(This article was first published on

**Adventures in Analytics and Visualization**, and kindly contributed to R-bloggers)This post presents a tiny slice of a complex and diverse India using charts. (Data retrieval from Wikipedia on 9 July, 2013 and the analysis were performed using R; charts were generated using ggplot2, googleVis and wordcloud. More information can be found in the code used for this analysis at github.)

Present information regarding the following visually, using charts.

1. Official languages, sex ratio, percentage (or ratio) of urban to total population and literacy rates across different states and union territories (UTs) of India.

2. Different religions of the country and demographic variables, such as literacy rates and sex ratios.

Data on variables with respect to states and UTs were downloaded from this page on Wikipedia (tables related to States and Union Territories of India). Data on different religions and demographic variables were downloaded from this page on Wikipedia (table 2, Census Information for 2001). Since these pages can be changed, a copy of these have been downloaded and a pdf version of both pages can be found in this document.

The following tables were arrived at after data were cleaned. (You can click on the header of any column to arrange the table based on that column.)

Let's focus on the data presented in the first table above.

__Objective__Present information regarding the following visually, using charts.

1. Official languages, sex ratio, percentage (or ratio) of urban to total population and literacy rates across different states and union territories (UTs) of India.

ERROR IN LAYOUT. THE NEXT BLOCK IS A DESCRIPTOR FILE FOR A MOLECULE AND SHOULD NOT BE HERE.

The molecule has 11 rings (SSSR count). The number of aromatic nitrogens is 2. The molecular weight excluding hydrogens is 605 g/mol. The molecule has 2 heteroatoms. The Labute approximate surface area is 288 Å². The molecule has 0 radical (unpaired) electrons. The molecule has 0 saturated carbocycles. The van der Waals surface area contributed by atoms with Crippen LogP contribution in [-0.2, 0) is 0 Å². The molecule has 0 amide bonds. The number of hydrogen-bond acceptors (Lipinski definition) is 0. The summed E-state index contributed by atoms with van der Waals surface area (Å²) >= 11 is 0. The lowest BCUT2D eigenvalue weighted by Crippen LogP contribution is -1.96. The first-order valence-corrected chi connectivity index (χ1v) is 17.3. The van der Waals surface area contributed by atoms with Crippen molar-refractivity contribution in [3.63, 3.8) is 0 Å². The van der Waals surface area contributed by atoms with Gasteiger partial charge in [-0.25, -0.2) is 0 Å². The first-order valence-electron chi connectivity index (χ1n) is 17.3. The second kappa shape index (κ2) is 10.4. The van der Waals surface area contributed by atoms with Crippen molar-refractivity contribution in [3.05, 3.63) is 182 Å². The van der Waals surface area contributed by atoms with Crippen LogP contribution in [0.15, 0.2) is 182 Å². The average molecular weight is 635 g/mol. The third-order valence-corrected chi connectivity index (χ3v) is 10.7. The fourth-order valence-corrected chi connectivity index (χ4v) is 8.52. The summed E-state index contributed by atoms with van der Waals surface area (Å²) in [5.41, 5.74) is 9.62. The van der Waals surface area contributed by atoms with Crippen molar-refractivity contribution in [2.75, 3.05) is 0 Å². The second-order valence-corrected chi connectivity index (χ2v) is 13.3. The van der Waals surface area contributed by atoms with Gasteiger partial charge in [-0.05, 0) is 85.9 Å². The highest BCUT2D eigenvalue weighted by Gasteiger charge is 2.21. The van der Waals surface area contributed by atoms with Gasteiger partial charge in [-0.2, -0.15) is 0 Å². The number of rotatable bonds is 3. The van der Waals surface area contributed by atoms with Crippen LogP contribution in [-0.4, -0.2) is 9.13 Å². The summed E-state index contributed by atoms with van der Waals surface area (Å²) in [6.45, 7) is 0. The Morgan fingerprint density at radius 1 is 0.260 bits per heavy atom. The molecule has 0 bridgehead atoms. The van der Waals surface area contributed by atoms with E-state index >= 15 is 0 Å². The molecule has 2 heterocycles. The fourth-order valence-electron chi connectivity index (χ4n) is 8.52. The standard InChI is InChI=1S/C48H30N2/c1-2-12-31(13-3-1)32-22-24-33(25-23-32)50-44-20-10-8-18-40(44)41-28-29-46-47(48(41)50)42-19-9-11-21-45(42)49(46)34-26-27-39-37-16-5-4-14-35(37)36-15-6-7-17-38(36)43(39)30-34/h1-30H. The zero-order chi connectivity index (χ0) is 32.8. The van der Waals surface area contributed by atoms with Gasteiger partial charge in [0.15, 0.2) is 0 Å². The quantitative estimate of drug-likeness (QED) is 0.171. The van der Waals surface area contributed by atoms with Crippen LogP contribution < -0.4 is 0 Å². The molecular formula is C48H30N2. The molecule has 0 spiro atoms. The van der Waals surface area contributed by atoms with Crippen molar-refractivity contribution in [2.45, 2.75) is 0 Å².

2. Different religions of the country and demographic variables, such as literacy rates and sex ratios.

__Data__Data on variables with respect to states and UTs were downloaded from this page on Wikipedia (tables related to States and Union Territories of India). Data on different religions and demographic variables were downloaded from this page on Wikipedia (table 2, Census Information for 2001). Since these pages can be changed, a copy of these have been downloaded and a pdf version of both pages can be found in this document.

The following tables were arrived at after data were cleaned. (You can click on the header of any column to arrange the table based on that column.)

**States and Union Territories of India (with some demographic information)**

**Religions in India (with some demographic information)**

__Visualizing Demographics__Let's focus on the data presented in the first table above.

**Literacy Rate (in %) of different states and UTs****(You can hover over the map to get corresponding values)**

**You can click on the graph below regarding literacy rates to enlarge it.**

**Sex Ratio of different states and UTs**

It is a measure of number of females to 1000 males.

**(You can hover over the map to get corresponding values)**

**You can click on the graph below regarding sex ratio to enlarge it**

**Urban to Total Population Percent in Different States**

**(You can hover over the map to get corresponding values)**

**You can click on the graph below regarding Urban to Total Population Percent to enlarge it**

**Number of Official Languages in different States and UTs (graph can be clicked to enlarge)**

**Which Languages are more popular (are designated as an "Official Language" by different states and UTs)? (G**

**raph and wordcloud can be clicked to enlarge them)**

**Relationship between S**

**ex Ratio, Urban To Total Population Percent,**

**Literacy Rate, and Number of Official Languages - These graphs can be clicked to enlarge them.**

For scaling purposes in the graph below, Sex Ratio was divided by 10, making it number of females to 100 males.

**Correlation Matrix**

The correlation coefficients do not attain significance at an alpha of .05, suggesting that there is no relationship between these variables.

**Religion and Demographics****Let's take a brief look at data from the religion and demographics table in the two graphs below. (The graphs can be clicked to enlarge them.) For scaling purposes, in both graphs below, Sex Ratio related variables were divided by 10, making these variables number of females to 100 males.**

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